As mentioned, the original vinyl 'Word of Mouth' product consisted of four album sides and just over sixty-one minutes of music. The contributions of Miller, Musselwhite, and Mason are scattered about rather democratically. Steve Miller is credited with a co-write, lead vocal, and lead guitar on 'Just a Little Bit', featured on side one. It has a two minute piano coda, so Miller occupies only about half of the track. Side two offers a Charlie Musselwhite co-write, harp, and vocal on the standard blues piece, 'Hello Little Girl'. Dave Mason gets his turn with a co-write and lead vocal on the six-minute side three opener, 'Sun Down Lady'. Each featured performer has a co-write and lead vocal on side four. So, all told, only six of the fourteen tracks feature the three M's.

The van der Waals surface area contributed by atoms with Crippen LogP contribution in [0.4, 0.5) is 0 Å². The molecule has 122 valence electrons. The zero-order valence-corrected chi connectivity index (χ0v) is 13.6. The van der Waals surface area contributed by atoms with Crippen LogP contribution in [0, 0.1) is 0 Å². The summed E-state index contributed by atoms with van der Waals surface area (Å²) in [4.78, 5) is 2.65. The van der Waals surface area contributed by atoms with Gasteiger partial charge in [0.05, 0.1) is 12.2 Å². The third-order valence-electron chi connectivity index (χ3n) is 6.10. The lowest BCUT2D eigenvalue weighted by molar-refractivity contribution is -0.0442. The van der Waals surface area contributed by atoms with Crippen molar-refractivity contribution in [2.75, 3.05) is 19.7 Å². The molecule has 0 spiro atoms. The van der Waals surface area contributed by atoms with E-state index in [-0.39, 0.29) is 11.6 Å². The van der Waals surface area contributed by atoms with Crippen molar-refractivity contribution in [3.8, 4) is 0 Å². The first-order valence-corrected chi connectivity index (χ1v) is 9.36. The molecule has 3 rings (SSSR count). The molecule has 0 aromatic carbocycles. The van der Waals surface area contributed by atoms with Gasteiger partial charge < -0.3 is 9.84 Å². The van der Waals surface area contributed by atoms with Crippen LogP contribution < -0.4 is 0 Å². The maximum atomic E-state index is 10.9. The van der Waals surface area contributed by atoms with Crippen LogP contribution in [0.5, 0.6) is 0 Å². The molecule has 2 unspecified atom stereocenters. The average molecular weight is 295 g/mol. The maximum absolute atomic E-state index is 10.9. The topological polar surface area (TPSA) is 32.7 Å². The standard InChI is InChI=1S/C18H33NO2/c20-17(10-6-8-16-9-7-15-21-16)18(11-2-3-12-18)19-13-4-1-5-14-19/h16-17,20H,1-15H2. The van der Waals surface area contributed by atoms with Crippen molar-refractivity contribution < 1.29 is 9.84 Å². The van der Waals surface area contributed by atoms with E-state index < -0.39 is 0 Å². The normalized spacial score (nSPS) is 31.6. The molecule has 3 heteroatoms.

Neil Merryweather himself does a good deal of composing for the disc, revealing himself as a specialist in heavy rock ballads, such as he serves up on the two opening tracks, 'I Found Love' and 'Teach You How To Fly', and later on 'The Hard Times'. He also supplies the bass and the majority of the lead vocals on the disc. He's adequate at all three, but rarely exceptional, and this is the major shortcoming of the disc. Many of the songs come off as generic rock numbers without memorable hooks or melodies. Songs such as 'Where I Am' and 'News' suffer from weak lyrical passages and derivitive instrumental backing. The choicest segment of the disc kicks off with the nine-minute 'Mrs. Robert's Son', apparently an homage to guitarist Howard Roberts, who plays on the track. It features an outstanding two lead guitar jam that progressively becomes less and less structured. More excellent guitar work follows on 'Licked the Spoon' and 'Sun Down Lady'. 'The Hard Times' concludes this stellar quartet of songs, featuring a unique electric violin lead from Bobby Notkoff. Another highlight appears on side four, with Charlie Musselwhite delivering an impressive lead vocal on an electric blues number he penned with Dave Mason, 'Rough Dried Woman'. That track is also interesting as Mason takes on bass guitar duties. Two other tracks from side four, the closer 'Hooker Blues' and the opener, 'We Can Make It', deserve mention as well. 'Hooker Blues' is the most psychedelic piece in the set, winding things up with some cool sound effects produced through playing tapes backwards. And I could be wrong, but it sure sounds to me like the melody from Steve Miller's 'We Can Make It' was borrowed for the 'National Lampoon's Christmas Vacation' theme song. Give it a listen and judge for yourself.